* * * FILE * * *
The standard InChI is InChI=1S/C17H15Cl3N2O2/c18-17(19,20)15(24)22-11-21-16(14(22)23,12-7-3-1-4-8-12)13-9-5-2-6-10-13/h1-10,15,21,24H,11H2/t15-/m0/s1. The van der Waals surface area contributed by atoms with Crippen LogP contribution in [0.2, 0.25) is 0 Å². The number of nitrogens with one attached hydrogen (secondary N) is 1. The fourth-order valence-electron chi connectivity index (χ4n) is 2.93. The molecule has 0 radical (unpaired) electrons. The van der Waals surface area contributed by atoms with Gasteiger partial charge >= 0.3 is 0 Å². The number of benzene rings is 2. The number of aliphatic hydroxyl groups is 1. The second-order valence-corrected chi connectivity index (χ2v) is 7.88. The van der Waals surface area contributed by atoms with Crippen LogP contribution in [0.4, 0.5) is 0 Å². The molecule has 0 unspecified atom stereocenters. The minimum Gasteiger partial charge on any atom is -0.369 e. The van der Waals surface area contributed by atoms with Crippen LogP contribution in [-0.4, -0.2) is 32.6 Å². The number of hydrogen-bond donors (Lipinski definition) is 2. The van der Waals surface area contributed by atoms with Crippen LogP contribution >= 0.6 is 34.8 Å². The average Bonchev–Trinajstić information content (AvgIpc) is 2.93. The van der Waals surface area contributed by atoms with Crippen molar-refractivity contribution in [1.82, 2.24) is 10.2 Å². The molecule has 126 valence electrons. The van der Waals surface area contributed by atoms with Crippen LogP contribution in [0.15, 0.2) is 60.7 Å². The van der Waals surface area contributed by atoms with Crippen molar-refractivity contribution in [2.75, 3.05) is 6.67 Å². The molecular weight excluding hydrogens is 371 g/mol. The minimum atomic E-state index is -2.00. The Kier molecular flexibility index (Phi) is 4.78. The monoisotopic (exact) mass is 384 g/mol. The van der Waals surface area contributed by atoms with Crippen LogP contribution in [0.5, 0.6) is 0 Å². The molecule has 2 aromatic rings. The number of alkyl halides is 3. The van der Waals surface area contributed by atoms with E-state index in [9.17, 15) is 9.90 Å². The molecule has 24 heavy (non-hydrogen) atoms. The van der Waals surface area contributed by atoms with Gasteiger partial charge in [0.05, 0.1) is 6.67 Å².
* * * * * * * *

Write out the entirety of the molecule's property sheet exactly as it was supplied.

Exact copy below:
The standard InChI is InChI=1S/C17H15Cl3N2O2/c18-17(19,20)15(24)22-11-21-16(14(22)23,12-7-3-1-4-8-12)13-9-5-2-6-10-13/h1-10,15,21,24H,11H2/t15-/m0/s1. The van der Waals surface area contributed by atoms with Crippen LogP contribution in [0.2, 0.25) is 0 Å². The number of nitrogens with one attached hydrogen (secondary N) is 1. The fourth-order valence-electron chi connectivity index (χ4n) is 2.93. The molecule has 0 radical (unpaired) electrons. The van der Waals surface area contributed by atoms with Gasteiger partial charge >= 0.3 is 0 Å². The number of benzene rings is 2. The number of aliphatic hydroxyl groups is 1. The second-order valence-corrected chi connectivity index (χ2v) is 7.88. The van der Waals surface area contributed by atoms with Crippen LogP contribution in [0.4, 0.5) is 0 Å². The molecule has 0 unspecified atom stereocenters. The minimum Gasteiger partial charge on any atom is -0.369 e. The van der Waals surface area contributed by atoms with Crippen LogP contribution in [-0.4, -0.2) is 32.6 Å². The number of hydrogen-bond donors (Lipinski definition) is 2. The van der Waals surface area contributed by atoms with Crippen LogP contribution >= 0.6 is 34.8 Å². The average Bonchev–Trinajstić information content (AvgIpc) is 2.93. The van der Waals surface area contributed by atoms with Crippen molar-refractivity contribution in [1.82, 2.24) is 10.2 Å². The molecule has 126 valence electrons. The van der Waals surface area contributed by atoms with Crippen LogP contribution in [0.15, 0.2) is 60.7 Å². The van der Waals surface area contributed by atoms with Crippen molar-refractivity contribution in [2.75, 3.05) is 6.67 Å². The molecular weight excluding hydrogens is 371 g/mol. The minimum atomic E-state index is -2.00. The Kier molecular flexibility index (Phi) is 4.78. The monoisotopic (exact) mass is 384 g/mol. The van der Waals surface area contributed by atoms with Crippen LogP contribution in [0.5, 0.6) is 0 Å². The molecule has 2 aromatic rings. The number of alkyl halides is 3. The van der Waals surface area contributed by atoms with E-state index in [9.17, 15) is 9.90 Å². The molecule has 24 heavy (non-hydrogen) atoms. The van der Waals surface area contributed by atoms with Gasteiger partial charge in [0.05, 0.1) is 6.67 Å².